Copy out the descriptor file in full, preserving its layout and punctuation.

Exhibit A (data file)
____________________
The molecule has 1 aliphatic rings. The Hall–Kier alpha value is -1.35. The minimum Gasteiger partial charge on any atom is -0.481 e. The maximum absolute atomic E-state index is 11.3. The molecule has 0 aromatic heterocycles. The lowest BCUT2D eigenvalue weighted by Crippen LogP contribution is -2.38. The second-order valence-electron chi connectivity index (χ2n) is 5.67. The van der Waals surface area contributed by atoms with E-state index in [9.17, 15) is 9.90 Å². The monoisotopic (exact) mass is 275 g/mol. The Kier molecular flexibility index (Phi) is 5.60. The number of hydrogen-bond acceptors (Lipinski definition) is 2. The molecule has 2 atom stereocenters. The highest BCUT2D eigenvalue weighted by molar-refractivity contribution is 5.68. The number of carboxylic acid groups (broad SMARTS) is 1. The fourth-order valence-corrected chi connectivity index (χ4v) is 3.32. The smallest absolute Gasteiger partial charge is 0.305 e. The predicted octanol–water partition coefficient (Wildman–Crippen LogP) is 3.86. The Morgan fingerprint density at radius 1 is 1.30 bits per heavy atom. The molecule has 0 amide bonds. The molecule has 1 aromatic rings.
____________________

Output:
The molecule has 1 aliphatic rings. The Hall–Kier alpha value is -1.35. The minimum Gasteiger partial charge on any atom is -0.481 e. The maximum absolute atomic E-state index is 11.3. The molecule has 0 aromatic heterocycles. The lowest BCUT2D eigenvalue weighted by Crippen LogP contribution is -2.38. The second-order valence-electron chi connectivity index (χ2n) is 5.67. The van der Waals surface area contributed by atoms with E-state index in [9.17, 15) is 9.90 Å². The monoisotopic (exact) mass is 275 g/mol. The Kier molecular flexibility index (Phi) is 5.60. The number of hydrogen-bond acceptors (Lipinski definition) is 2. The molecule has 2 atom stereocenters. The highest BCUT2D eigenvalue weighted by molar-refractivity contribution is 5.68. The number of carboxylic acid groups (broad SMARTS) is 1. The fourth-order valence-corrected chi connectivity index (χ4v) is 3.32. The smallest absolute Gasteiger partial charge is 0.305 e. The predicted octanol–water partition coefficient (Wildman–Crippen LogP) is 3.86. The Morgan fingerprint density at radius 1 is 1.30 bits per heavy atom. The molecule has 0 amide bonds. The molecule has 1 aromatic rings.